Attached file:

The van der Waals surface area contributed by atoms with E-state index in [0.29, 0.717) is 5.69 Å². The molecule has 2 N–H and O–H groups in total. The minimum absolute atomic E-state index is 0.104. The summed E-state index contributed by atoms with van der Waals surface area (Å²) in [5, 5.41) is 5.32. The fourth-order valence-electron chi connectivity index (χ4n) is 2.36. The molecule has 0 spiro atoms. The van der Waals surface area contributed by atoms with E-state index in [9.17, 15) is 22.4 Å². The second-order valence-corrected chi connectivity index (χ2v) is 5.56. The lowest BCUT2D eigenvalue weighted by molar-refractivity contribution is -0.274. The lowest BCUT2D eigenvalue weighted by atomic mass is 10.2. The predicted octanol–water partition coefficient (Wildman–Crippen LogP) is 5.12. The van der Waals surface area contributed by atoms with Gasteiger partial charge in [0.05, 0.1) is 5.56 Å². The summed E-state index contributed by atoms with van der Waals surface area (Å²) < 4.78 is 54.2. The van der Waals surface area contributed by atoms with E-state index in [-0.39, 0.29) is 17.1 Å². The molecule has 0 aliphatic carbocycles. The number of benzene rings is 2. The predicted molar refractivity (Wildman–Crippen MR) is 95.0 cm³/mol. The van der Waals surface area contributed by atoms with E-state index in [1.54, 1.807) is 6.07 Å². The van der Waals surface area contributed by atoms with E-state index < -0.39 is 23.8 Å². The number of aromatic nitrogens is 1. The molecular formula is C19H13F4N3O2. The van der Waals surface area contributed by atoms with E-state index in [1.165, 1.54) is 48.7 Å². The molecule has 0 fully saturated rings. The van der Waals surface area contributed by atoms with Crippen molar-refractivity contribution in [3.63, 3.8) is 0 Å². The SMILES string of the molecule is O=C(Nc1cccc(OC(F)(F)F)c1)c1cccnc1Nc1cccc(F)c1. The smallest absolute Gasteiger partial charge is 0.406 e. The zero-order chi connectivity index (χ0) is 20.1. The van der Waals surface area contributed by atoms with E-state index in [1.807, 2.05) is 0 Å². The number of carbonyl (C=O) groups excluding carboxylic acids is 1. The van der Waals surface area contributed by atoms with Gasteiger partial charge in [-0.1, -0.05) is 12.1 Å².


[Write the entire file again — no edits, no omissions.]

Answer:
The van der Waals surface area contributed by atoms with E-state index in [0.29, 0.717) is 5.69 Å². The molecule has 2 N–H and O–H groups in total. The minimum absolute atomic E-state index is 0.104. The summed E-state index contributed by atoms with van der Waals surface area (Å²) in [5, 5.41) is 5.32. The fourth-order valence-electron chi connectivity index (χ4n) is 2.36. The molecule has 0 spiro atoms. The van der Waals surface area contributed by atoms with E-state index in [9.17, 15) is 22.4 Å². The second-order valence-corrected chi connectivity index (χ2v) is 5.56. The lowest BCUT2D eigenvalue weighted by molar-refractivity contribution is -0.274. The lowest BCUT2D eigenvalue weighted by atomic mass is 10.2. The predicted octanol–water partition coefficient (Wildman–Crippen LogP) is 5.12. The van der Waals surface area contributed by atoms with Gasteiger partial charge in [0.05, 0.1) is 5.56 Å². The summed E-state index contributed by atoms with van der Waals surface area (Å²) < 4.78 is 54.2. The van der Waals surface area contributed by atoms with E-state index in [-0.39, 0.29) is 17.1 Å². The molecule has 0 aliphatic carbocycles. The number of benzene rings is 2. The predicted molar refractivity (Wildman–Crippen MR) is 95.0 cm³/mol. The van der Waals surface area contributed by atoms with E-state index in [1.54, 1.807) is 6.07 Å². The van der Waals surface area contributed by atoms with E-state index < -0.39 is 23.8 Å². The number of aromatic nitrogens is 1. The molecular formula is C19H13F4N3O2. The van der Waals surface area contributed by atoms with E-state index in [1.165, 1.54) is 48.7 Å². The molecule has 0 fully saturated rings. The van der Waals surface area contributed by atoms with Crippen molar-refractivity contribution in [3.63, 3.8) is 0 Å². The SMILES string of the molecule is O=C(Nc1cccc(OC(F)(F)F)c1)c1cccnc1Nc1cccc(F)c1. The smallest absolute Gasteiger partial charge is 0.406 e. The zero-order chi connectivity index (χ0) is 20.1. The van der Waals surface area contributed by atoms with E-state index in [1.807, 2.05) is 0 Å². The number of carbonyl (C=O) groups excluding carboxylic acids is 1. The van der Waals surface area contributed by atoms with Gasteiger partial charge in [-0.1, -0.05) is 12.1 Å².